We practice slow farming here on our New Hampshire place. We have less than three acres in vegetables, and we plow, disc, cultivate, and make loose hay at the speed of Belgian and Percheon horses and antique horse machinery. We plant and harvest kind of slowly too, at the speed of two well- past-youth farmers and antique tools.
Of course, we do have some fine modern items on the farm: our sturdy plastic harvest crates, our recently installed irrigation system, our electric fence around the garden. Plus, when it comes to winter farm paperwork, we have this fine new item: a computer!
It took us a while to get to the computer. In the beginning, we went down to our little local library for an hour every Thursday to use their computer. It was kind of nice having computer work restricted to one day a week, but it was also kind of hard to get all the computer work done in an hour, particularly when a farmer forgets to bring half the things she needs to the library in order to achieve her computer work.
Gradually, we began to acquire home computers, since we aren't very fussy about how old or slow they are. Friends, CSA members, mothers, sisters, all kind of fine folks, have given us computers and printers, too. As one friend said a few years ago, “Wow, that's great! You're in the '90s now!”
Next one of our creative, savvy CSA members made us a website in exchange for a share of vegetables. We've had the website now for 7 or 8 years, but we slow farmers are still amazed when people look at our website, and then send us a check in the mail.
“But they don't even know us!” we say. “They haven't even talked to us on the phone! What if we're a big hoax? What if we don't have a farm at all?”
At this last, we fall about laughing, in the middle of our hoax horses and horse machinery and garden tools and greenhouses and fields.
Once we had the website, we soon realized that posting pictures of our hoax farm would be a lot easier with a more modern camera. Our trusty 35 mm film camera finally gave up the ghost, so we borrowed a digital camera from another sterling CSA member to take farm pictures. The camera came complete with instructions on how to firmly grip the battery cover in order to function, as the camera had been repeatedly dropped by small children. We are good grippers, and we gripped.
We had a technology revolution in our budget work as well. For years we scribbled numbers on scraps of paper, and then wept copious tears when we could not find the scraps, or read them if we could find them. Then we made a great leap: we found a stash of hoarded graph paper from the old days, and suddenly we had grids, column, rows! We hauled out our calculators and cross-checked our figures. Then we only wept when our calculators came up with differing opinions.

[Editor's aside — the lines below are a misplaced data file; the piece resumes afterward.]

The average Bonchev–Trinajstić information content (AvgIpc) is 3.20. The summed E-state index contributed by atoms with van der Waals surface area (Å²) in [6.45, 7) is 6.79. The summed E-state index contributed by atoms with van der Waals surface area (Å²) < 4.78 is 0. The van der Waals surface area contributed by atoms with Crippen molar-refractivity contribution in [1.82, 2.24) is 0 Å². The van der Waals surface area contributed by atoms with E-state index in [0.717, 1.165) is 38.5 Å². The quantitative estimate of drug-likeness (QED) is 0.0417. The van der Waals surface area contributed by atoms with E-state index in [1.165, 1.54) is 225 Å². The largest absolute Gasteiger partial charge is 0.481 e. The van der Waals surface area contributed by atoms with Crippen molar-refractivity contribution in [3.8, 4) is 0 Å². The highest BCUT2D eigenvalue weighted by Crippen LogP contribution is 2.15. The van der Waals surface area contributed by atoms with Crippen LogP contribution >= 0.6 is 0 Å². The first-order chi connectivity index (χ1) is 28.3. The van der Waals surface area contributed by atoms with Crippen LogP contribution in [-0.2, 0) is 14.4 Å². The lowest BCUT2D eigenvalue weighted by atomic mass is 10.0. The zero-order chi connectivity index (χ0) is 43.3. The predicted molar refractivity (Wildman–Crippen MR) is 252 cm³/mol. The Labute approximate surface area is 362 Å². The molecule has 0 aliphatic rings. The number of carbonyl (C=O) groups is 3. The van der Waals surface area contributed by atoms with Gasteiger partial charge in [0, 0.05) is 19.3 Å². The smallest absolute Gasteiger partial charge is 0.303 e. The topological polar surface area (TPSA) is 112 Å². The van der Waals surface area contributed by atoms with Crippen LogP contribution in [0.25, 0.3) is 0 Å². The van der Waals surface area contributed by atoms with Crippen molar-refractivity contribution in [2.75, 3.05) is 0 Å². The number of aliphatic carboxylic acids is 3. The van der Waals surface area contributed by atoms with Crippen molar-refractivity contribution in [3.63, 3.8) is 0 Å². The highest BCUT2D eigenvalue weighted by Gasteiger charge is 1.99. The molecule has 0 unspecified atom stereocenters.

Soon yet another magnificent CSA member introduced us to the beauty of Excel spread sheets. Finally our rows and columns added up. Our waterfalls of tears were reduced to small brooks, as we discovered that formulas and numbers have nothing personal against us slow farmers.
We must admit, however, that we have not upgraded our phone technology. The idea of having a cell phone in our pockets as we plow with the horses is painful. First the cell phone would fall out of the pocket, as the farmer bangs on the machinery, and then a horse's big foot would fall on the cell phone. But even if we
were to duct tape the cell phone to our bulging well-past-youth farmer biceps, the real truth is that the idea of having a cell phone at all is painful. We want to be quietly with our horses and our machinery banging or with our carrot weeding and our bird singing.
Plus our phone land line is so ingeniouly configured that we hate to give it up. We have two phones connected together, each of which functions according to its abilities: one rings, and the other does everything else. And, gee, it was another kind and thoughtful CSA member who gave us the second phone and helped us rig it all up.
Clearly, our slow farm technological advances have been in fits and starts, but we have given each of them some thought. After all, we don't want to go too quickly into all this newfangled stuff. Best is that each fit and start has been with the help and encouragement of CSA members and friends and family. It takes a whole bunch of nice people to keep a slow farm going, even a hoax farm, and we slow farmers like that.
Originally published in the Monadnock Shopper News, February 15-21, 2017